This is probably not the answer you wanna hear, and I hope it never becomes applicable to you, but I had to wait to hit a bottom. I almost lost my job and said/did some horrible things to my friends and family, and the consequences of my drinking unambiguously outweighed whatever benefits I thought I was getting. That was what it took. Unlike me though, you have the gift of insight on your own behaviours and I hope this helps you avoid situations where you are likely to drink.

Could you make it harder to drink? Throw out the booze in your house before you talk yourself back into denial, make commitments on your days off so you won’t have time to go to bars?

Best of luck.


Thank you for taking the time to reply. I think the big issue for me is that after almost 10 years as an addict, I am used to having something to alter my state of mind. I wish you the best of luck on getting sober. This is day 1 for me, but not the first time I have tried to let it go. Thank you for the offer and I will for sure message you if I need to. Feel free to do the same.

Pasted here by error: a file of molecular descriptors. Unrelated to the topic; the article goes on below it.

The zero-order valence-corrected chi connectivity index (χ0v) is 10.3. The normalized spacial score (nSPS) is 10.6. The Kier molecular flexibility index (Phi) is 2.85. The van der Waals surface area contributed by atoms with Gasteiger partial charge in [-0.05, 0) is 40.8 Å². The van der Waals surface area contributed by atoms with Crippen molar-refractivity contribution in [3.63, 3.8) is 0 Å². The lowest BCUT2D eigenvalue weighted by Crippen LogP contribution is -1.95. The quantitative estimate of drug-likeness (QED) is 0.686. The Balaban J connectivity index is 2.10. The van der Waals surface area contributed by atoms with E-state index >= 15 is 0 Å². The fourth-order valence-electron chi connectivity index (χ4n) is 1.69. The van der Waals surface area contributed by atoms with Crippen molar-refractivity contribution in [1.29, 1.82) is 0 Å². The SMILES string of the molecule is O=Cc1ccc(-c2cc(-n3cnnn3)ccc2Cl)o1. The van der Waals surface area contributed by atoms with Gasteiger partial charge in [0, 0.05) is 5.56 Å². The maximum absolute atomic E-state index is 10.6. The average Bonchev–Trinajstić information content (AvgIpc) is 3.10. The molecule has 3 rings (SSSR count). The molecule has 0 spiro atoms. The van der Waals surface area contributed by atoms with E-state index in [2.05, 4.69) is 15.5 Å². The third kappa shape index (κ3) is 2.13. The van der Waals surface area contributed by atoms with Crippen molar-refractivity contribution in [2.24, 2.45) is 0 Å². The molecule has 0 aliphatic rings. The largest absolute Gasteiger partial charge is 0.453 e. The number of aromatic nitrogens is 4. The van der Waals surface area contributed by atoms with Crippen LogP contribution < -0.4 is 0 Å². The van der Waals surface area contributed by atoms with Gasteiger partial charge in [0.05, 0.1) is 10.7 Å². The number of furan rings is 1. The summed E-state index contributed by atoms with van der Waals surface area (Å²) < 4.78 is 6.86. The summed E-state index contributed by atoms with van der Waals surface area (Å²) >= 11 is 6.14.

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Unfortunately it is applicable to me. I’ve woken up on a work day thinking that I would ‘just have a few’ and next thing you know I am going to work blackout drunk. I have had ugly situations where I have blacked out and physically fought long time friends (highly out of character for me as I am a pretty passive person) I currently have no alcohol in the house and am going to keep it that way. I am going to try to set up healthier things to do on my days off so that I am too busy and not tempted to drink. Thank you for the advice and the best of luck to you in your own recovery.